MLB Players Ready, Willing To Strike Without Major CBA Changes
Players at the MLB All-Star Game in Cleveland "made it quite clear" that they "want changes, big-time changes, in the next collective bargaining agreement, or there will be significant consequences," according to Bob Nightengale of USA TODAY. Pirates 1B Josh Bell said, "We've met for years for preparation, and we'll definitely see what happens in the future. Hopefully we can find common ground, but if not, we're more than prepared." Astros P Gerrit Cole said, "We really respect the people that come before us who have put us [in] a position we're in now." Cole: "When push comes to shove, I think we'll be prepared to do whatever we need to do to keep that honor continuing down the line" (USA TODAY, 7/11). THE ATHLETIC's Evan Drellich wrote at the moment, there is "little reason for optimism" that these CBA talks will "produce change ahead of schedule." The current tenor of conversations "does not make a work stoppage inevitable; it doesn't even mean that these midterm negotiations will indeed be fruitless." Drellich: "But, put simply: It's not looking good" (THEATHLETIC.com, 7/10).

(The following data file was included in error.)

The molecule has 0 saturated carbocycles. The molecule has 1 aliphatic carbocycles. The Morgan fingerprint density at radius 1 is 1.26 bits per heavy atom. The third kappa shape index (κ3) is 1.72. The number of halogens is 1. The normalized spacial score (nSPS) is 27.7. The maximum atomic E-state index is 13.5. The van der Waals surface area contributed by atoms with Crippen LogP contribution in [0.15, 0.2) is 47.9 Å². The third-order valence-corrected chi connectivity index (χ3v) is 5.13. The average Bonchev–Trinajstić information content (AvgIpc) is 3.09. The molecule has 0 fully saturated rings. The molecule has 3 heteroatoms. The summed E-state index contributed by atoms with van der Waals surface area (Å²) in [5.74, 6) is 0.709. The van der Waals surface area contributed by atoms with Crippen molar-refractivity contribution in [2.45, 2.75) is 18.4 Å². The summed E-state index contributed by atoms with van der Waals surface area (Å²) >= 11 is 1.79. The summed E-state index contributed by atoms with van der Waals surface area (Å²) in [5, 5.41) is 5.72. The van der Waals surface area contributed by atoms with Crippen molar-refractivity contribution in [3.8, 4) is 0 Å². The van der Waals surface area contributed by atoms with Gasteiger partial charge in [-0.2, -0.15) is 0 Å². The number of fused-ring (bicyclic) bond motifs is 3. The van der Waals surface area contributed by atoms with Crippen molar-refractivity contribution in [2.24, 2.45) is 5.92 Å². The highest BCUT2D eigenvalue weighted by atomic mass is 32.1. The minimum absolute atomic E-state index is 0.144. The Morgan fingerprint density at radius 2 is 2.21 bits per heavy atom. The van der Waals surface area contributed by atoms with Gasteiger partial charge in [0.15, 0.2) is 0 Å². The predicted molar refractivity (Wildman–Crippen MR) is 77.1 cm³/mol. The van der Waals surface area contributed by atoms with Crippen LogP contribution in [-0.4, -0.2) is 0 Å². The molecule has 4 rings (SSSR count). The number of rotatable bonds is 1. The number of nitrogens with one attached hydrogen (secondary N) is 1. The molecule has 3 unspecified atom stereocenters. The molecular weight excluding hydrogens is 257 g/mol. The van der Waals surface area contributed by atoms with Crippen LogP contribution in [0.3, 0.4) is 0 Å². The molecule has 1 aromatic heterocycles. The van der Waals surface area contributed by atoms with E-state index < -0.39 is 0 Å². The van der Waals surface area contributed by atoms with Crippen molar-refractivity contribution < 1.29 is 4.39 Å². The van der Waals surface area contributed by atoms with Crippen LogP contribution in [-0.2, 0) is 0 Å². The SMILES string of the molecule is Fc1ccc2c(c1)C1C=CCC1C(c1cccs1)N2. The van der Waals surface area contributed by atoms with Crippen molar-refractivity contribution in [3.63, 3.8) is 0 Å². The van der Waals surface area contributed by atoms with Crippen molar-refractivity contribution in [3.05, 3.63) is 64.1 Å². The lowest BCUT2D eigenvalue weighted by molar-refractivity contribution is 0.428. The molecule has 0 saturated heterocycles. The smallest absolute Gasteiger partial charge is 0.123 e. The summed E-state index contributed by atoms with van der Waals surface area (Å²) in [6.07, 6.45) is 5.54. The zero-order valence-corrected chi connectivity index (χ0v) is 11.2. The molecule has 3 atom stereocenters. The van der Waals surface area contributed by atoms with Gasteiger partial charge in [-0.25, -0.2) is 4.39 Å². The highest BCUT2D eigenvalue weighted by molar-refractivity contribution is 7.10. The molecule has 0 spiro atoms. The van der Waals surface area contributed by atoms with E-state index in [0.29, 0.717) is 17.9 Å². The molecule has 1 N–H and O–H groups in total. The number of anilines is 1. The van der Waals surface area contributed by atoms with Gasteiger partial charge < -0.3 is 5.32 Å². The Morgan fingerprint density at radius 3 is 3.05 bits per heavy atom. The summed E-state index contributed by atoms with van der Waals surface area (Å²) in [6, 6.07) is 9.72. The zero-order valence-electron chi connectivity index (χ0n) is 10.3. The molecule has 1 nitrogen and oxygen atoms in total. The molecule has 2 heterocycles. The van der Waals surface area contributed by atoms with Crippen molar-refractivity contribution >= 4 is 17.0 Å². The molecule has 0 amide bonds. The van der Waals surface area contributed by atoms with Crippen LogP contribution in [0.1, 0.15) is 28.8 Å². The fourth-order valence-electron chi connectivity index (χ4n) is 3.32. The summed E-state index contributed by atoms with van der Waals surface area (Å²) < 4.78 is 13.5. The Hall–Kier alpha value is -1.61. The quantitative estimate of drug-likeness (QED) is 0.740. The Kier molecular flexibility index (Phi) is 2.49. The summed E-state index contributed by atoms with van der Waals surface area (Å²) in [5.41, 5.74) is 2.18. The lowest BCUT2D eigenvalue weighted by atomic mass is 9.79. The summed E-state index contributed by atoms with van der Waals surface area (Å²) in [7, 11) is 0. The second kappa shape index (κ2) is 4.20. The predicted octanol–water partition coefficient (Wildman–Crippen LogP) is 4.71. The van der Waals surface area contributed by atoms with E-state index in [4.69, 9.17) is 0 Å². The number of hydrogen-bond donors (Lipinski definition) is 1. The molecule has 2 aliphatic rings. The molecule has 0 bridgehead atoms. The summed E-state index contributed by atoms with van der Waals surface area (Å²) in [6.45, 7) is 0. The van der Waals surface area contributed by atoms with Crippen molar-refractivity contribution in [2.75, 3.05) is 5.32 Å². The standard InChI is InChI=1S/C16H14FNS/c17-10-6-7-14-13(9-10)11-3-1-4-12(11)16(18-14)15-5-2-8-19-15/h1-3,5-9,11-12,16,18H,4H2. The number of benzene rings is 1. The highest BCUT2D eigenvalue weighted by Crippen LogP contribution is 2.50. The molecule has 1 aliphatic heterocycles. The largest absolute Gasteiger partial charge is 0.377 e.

ISSUES AT HAND: The AP's Tim Dahlberg writes MLB will resume play tonight "with a lot of issues." Attendance is "down for the second straight year, dropping nearly 500 fans a game" after being down 4% the year before. Meanwhile, the All-Star Game "drew its lowest rating ever on TV." Additionally, only one division has a "heated race, games seem to take forever, and the cost of taking a family of four to the ballpark is prohibitive." The ball is "part of the problem," but "fixing the ball won't fix everything that ails the game" (AP, 7/11). In S.F., Ann Killion writes MLB "thinks it has a speed-of-game issue ... a dwindling popularity issue" or a "how-do-we-get-the-kids-to-like-us issue." Killion: "What it really has is a credibility issue. ... All we have heard from MLB for years is the league needs to attract younger fans, find more excitement, create some drama that might get sports fans to look up from their phones where they are tracking the destination of NBA free agents and actually notice baseball. And suddenly, home runs start flying out of the parks at a record pace?" (S.F. CHRONICLE, 7/11).
WHO DIGS THE LONG BALL? Rob Manfred earlier this week said owners do not want more home runs being hit, to which ESPN's Stephen A. Smith said the commissioner is "telling a large fib here." Smith: "Everybody loves the long ball. We understand that the long ball helped resurrect baseball (after the '94 strike). You go to the ballpark hoping to see home runs. Don't tell me that the owners don't care about the home runs, when it's been proven that home runs sell" ("PTI," ESPN, 7/10). In Detroit, John Niyo asks, "When was the last time you heard a fan leaving the ballpark griping about seeing too many home runs?" (DETROIT NEWS, 7/11).